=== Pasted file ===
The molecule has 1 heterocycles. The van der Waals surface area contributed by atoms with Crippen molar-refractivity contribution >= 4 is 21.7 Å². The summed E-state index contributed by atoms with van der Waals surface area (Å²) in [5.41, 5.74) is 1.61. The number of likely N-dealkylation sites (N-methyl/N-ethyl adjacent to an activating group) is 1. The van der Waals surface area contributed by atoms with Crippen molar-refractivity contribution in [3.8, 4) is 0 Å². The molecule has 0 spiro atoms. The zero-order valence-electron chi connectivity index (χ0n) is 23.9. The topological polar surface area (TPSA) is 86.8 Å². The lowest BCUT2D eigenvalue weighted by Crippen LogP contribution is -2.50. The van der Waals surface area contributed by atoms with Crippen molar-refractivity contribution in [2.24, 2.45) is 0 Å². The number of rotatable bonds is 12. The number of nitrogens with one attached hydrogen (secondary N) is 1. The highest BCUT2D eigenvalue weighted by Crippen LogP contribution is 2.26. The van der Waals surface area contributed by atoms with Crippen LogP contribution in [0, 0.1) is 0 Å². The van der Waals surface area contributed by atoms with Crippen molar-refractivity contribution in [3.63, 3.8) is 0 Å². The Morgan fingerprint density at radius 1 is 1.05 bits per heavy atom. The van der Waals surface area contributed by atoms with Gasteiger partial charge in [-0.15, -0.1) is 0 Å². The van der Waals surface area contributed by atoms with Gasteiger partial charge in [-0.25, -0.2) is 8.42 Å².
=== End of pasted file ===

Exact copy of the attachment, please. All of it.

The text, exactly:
The molecule has 1 heterocycles. The van der Waals surface area contributed by atoms with Crippen molar-refractivity contribution >= 4 is 21.7 Å². The summed E-state index contributed by atoms with van der Waals surface area (Å²) in [5.41, 5.74) is 1.61. The number of likely N-dealkylation sites (N-methyl/N-ethyl adjacent to an activating group) is 1. The van der Waals surface area contributed by atoms with Crippen molar-refractivity contribution in [3.8, 4) is 0 Å². The molecule has 0 spiro atoms. The zero-order valence-electron chi connectivity index (χ0n) is 23.9. The topological polar surface area (TPSA) is 86.8 Å². The lowest BCUT2D eigenvalue weighted by Crippen LogP contribution is -2.50. The van der Waals surface area contributed by atoms with Crippen molar-refractivity contribution in [2.24, 2.45) is 0 Å². The number of rotatable bonds is 12. The number of nitrogens with one attached hydrogen (secondary N) is 1. The highest BCUT2D eigenvalue weighted by Crippen LogP contribution is 2.26. The van der Waals surface area contributed by atoms with Crippen LogP contribution in [0, 0.1) is 0 Å². The van der Waals surface area contributed by atoms with Crippen molar-refractivity contribution in [3.63, 3.8) is 0 Å². The Morgan fingerprint density at radius 1 is 1.05 bits per heavy atom. The van der Waals surface area contributed by atoms with Gasteiger partial charge in [-0.15, -0.1) is 0 Å². The van der Waals surface area contributed by atoms with Gasteiger partial charge in [-0.25, -0.2) is 8.42 Å².